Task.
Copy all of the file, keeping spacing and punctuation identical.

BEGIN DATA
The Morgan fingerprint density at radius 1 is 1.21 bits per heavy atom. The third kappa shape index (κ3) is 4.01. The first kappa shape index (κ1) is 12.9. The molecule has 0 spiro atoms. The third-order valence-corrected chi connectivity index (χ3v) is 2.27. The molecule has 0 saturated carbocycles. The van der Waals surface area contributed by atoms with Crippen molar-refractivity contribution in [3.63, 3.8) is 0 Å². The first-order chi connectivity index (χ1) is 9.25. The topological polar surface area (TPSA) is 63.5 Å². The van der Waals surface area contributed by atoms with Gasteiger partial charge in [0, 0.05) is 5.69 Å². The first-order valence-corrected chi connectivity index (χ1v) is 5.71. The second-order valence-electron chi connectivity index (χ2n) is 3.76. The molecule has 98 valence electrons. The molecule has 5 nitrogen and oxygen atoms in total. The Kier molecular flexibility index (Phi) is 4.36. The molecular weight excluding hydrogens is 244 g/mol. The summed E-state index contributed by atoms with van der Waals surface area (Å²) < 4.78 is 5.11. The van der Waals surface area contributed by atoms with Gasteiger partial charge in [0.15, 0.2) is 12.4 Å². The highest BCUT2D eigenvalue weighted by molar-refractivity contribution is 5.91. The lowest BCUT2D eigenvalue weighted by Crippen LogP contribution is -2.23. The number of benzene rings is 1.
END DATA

The Morgan fingerprint density at radius 1 is 1.21 bits per heavy atom. The third kappa shape index (κ3) is 4.01. The first kappa shape index (κ1) is 12.9. The molecule has 0 spiro atoms. The third-order valence-corrected chi connectivity index (χ3v) is 2.27. The molecule has 0 saturated carbocycles. The van der Waals surface area contributed by atoms with Crippen molar-refractivity contribution in [3.63, 3.8) is 0 Å². The first-order chi connectivity index (χ1) is 9.25. The topological polar surface area (TPSA) is 63.5 Å². The van der Waals surface area contributed by atoms with Gasteiger partial charge in [0, 0.05) is 5.69 Å². The first-order valence-corrected chi connectivity index (χ1v) is 5.71. The second-order valence-electron chi connectivity index (χ2n) is 3.76. The molecule has 98 valence electrons. The molecule has 5 nitrogen and oxygen atoms in total. The Kier molecular flexibility index (Phi) is 4.36. The molecular weight excluding hydrogens is 244 g/mol. The summed E-state index contributed by atoms with van der Waals surface area (Å²) < 4.78 is 5.11. The van der Waals surface area contributed by atoms with Gasteiger partial charge in [0.15, 0.2) is 12.4 Å². The highest BCUT2D eigenvalue weighted by molar-refractivity contribution is 5.91. The lowest BCUT2D eigenvalue weighted by Crippen LogP contribution is -2.23. The number of benzene rings is 1.